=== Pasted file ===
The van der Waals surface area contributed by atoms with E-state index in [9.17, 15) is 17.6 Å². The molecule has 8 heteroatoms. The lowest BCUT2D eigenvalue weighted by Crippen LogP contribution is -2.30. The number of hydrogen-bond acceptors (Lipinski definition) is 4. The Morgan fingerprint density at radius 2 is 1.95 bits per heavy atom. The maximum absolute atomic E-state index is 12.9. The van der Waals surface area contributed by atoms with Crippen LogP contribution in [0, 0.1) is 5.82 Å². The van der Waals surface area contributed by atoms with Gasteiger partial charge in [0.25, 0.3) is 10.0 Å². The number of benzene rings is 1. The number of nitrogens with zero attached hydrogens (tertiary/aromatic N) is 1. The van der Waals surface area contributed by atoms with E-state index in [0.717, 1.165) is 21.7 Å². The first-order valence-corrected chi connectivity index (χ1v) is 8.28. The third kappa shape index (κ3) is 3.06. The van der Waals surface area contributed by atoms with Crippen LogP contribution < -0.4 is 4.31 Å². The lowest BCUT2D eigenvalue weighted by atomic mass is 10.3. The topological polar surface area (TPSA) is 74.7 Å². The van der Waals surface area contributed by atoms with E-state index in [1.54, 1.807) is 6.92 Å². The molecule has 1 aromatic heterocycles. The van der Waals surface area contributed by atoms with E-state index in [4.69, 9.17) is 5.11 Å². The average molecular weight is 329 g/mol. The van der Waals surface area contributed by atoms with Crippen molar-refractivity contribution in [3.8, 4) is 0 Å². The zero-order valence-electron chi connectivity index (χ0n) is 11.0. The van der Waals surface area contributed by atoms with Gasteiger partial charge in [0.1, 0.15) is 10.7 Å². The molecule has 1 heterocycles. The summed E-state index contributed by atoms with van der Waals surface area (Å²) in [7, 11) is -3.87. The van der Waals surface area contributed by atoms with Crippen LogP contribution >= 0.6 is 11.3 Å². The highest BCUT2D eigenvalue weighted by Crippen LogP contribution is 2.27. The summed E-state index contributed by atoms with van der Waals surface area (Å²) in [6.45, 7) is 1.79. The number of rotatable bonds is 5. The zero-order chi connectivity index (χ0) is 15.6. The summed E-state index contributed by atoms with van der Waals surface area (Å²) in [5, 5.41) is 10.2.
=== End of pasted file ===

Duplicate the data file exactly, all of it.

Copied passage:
The van der Waals surface area contributed by atoms with E-state index in [9.17, 15) is 17.6 Å². The molecule has 8 heteroatoms. The lowest BCUT2D eigenvalue weighted by Crippen LogP contribution is -2.30. The number of hydrogen-bond acceptors (Lipinski definition) is 4. The Morgan fingerprint density at radius 2 is 1.95 bits per heavy atom. The maximum absolute atomic E-state index is 12.9. The van der Waals surface area contributed by atoms with Crippen LogP contribution in [0, 0.1) is 5.82 Å². The van der Waals surface area contributed by atoms with Gasteiger partial charge in [0.25, 0.3) is 10.0 Å². The number of benzene rings is 1. The number of nitrogens with zero attached hydrogens (tertiary/aromatic N) is 1. The van der Waals surface area contributed by atoms with E-state index in [0.717, 1.165) is 21.7 Å². The first-order valence-corrected chi connectivity index (χ1v) is 8.28. The third kappa shape index (κ3) is 3.06. The van der Waals surface area contributed by atoms with Crippen LogP contribution < -0.4 is 4.31 Å². The lowest BCUT2D eigenvalue weighted by atomic mass is 10.3. The topological polar surface area (TPSA) is 74.7 Å². The van der Waals surface area contributed by atoms with E-state index in [1.54, 1.807) is 6.92 Å². The molecule has 1 aromatic heterocycles. The van der Waals surface area contributed by atoms with E-state index in [4.69, 9.17) is 5.11 Å². The average molecular weight is 329 g/mol. The van der Waals surface area contributed by atoms with Crippen molar-refractivity contribution in [3.8, 4) is 0 Å². The zero-order valence-electron chi connectivity index (χ0n) is 11.0. The van der Waals surface area contributed by atoms with Gasteiger partial charge in [0.1, 0.15) is 10.7 Å². The molecule has 1 heterocycles. The summed E-state index contributed by atoms with van der Waals surface area (Å²) in [7, 11) is -3.87. The van der Waals surface area contributed by atoms with Crippen LogP contribution >= 0.6 is 11.3 Å². The highest BCUT2D eigenvalue weighted by Crippen LogP contribution is 2.27. The summed E-state index contributed by atoms with van der Waals surface area (Å²) in [6.45, 7) is 1.79. The number of rotatable bonds is 5. The zero-order chi connectivity index (χ0) is 15.6. The summed E-state index contributed by atoms with van der Waals surface area (Å²) in [5, 5.41) is 10.2.